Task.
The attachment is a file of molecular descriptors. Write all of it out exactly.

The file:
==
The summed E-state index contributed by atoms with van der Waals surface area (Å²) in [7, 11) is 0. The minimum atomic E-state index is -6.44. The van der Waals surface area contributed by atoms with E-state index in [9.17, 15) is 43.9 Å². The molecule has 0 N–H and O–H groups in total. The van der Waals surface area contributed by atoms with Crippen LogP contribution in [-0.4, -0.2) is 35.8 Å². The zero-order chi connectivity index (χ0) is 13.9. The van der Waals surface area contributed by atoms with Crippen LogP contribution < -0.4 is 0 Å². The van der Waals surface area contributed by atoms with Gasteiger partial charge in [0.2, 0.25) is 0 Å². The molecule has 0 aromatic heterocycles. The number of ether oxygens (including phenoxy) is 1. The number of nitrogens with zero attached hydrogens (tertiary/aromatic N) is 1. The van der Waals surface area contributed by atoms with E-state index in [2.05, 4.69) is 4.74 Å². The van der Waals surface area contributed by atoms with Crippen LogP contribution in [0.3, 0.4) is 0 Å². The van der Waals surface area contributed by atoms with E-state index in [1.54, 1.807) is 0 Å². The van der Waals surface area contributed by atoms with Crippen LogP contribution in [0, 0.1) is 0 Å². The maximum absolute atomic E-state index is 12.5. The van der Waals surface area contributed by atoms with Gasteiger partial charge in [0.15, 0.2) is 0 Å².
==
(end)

The summed E-state index contributed by atoms with van der Waals surface area (Å²) in [7, 11) is 0. The minimum atomic E-state index is -6.44. The van der Waals surface area contributed by atoms with E-state index in [9.17, 15) is 43.9 Å². The molecule has 0 N–H and O–H groups in total. The van der Waals surface area contributed by atoms with Crippen LogP contribution in [-0.4, -0.2) is 35.8 Å². The zero-order chi connectivity index (χ0) is 13.9. The van der Waals surface area contributed by atoms with Crippen LogP contribution < -0.4 is 0 Å². The van der Waals surface area contributed by atoms with Gasteiger partial charge in [0.2, 0.25) is 0 Å². The molecule has 0 aromatic heterocycles. The number of ether oxygens (including phenoxy) is 1. The number of nitrogens with zero attached hydrogens (tertiary/aromatic N) is 1. The van der Waals surface area contributed by atoms with E-state index in [2.05, 4.69) is 4.74 Å². The van der Waals surface area contributed by atoms with Crippen LogP contribution in [0.3, 0.4) is 0 Å². The van der Waals surface area contributed by atoms with E-state index in [1.54, 1.807) is 0 Å². The van der Waals surface area contributed by atoms with Crippen LogP contribution in [0, 0.1) is 0 Å². The maximum absolute atomic E-state index is 12.5. The van der Waals surface area contributed by atoms with Gasteiger partial charge in [0.15, 0.2) is 0 Å².